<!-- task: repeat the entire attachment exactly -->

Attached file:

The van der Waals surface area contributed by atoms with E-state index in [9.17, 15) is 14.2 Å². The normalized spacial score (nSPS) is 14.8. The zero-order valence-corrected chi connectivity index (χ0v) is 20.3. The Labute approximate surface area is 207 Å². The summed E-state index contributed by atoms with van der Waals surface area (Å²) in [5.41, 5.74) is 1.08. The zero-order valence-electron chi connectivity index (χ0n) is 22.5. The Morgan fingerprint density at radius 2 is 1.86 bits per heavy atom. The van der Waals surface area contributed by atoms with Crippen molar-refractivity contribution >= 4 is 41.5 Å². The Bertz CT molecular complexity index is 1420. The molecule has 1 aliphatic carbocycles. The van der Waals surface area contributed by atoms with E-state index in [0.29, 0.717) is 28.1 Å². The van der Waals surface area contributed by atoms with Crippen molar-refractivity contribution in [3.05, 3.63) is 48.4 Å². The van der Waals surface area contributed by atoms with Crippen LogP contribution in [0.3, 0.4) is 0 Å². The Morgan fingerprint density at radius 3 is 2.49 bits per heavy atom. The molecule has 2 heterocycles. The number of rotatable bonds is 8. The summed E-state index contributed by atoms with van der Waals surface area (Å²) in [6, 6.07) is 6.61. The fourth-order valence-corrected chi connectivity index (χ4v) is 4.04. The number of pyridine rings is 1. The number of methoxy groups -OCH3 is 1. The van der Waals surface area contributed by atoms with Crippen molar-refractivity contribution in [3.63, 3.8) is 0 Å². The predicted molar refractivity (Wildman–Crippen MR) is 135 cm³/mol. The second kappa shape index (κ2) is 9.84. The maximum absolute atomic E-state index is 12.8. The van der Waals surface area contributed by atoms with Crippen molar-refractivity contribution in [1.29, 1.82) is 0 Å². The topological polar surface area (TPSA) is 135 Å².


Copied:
The van der Waals surface area contributed by atoms with E-state index in [9.17, 15) is 14.2 Å². The normalized spacial score (nSPS) is 14.8. The zero-order valence-corrected chi connectivity index (χ0v) is 20.3. The Labute approximate surface area is 207 Å². The summed E-state index contributed by atoms with van der Waals surface area (Å²) in [5.41, 5.74) is 1.08. The zero-order valence-electron chi connectivity index (χ0n) is 22.5. The Morgan fingerprint density at radius 2 is 1.86 bits per heavy atom. The van der Waals surface area contributed by atoms with Crippen molar-refractivity contribution >= 4 is 41.5 Å². The Bertz CT molecular complexity index is 1420. The molecule has 1 aliphatic carbocycles. The van der Waals surface area contributed by atoms with E-state index in [0.29, 0.717) is 28.1 Å². The van der Waals surface area contributed by atoms with Crippen molar-refractivity contribution in [3.05, 3.63) is 48.4 Å². The van der Waals surface area contributed by atoms with Crippen LogP contribution in [0.3, 0.4) is 0 Å². The Morgan fingerprint density at radius 3 is 2.49 bits per heavy atom. The molecule has 2 heterocycles. The number of rotatable bonds is 8. The summed E-state index contributed by atoms with van der Waals surface area (Å²) in [6, 6.07) is 6.61. The fourth-order valence-corrected chi connectivity index (χ4v) is 4.04. The number of pyridine rings is 1. The number of methoxy groups -OCH3 is 1. The van der Waals surface area contributed by atoms with Crippen molar-refractivity contribution in [3.63, 3.8) is 0 Å². The predicted molar refractivity (Wildman–Crippen MR) is 135 cm³/mol. The second kappa shape index (κ2) is 9.84. The maximum absolute atomic E-state index is 12.8. The van der Waals surface area contributed by atoms with Crippen molar-refractivity contribution in [1.29, 1.82) is 0 Å². The topological polar surface area (TPSA) is 135 Å².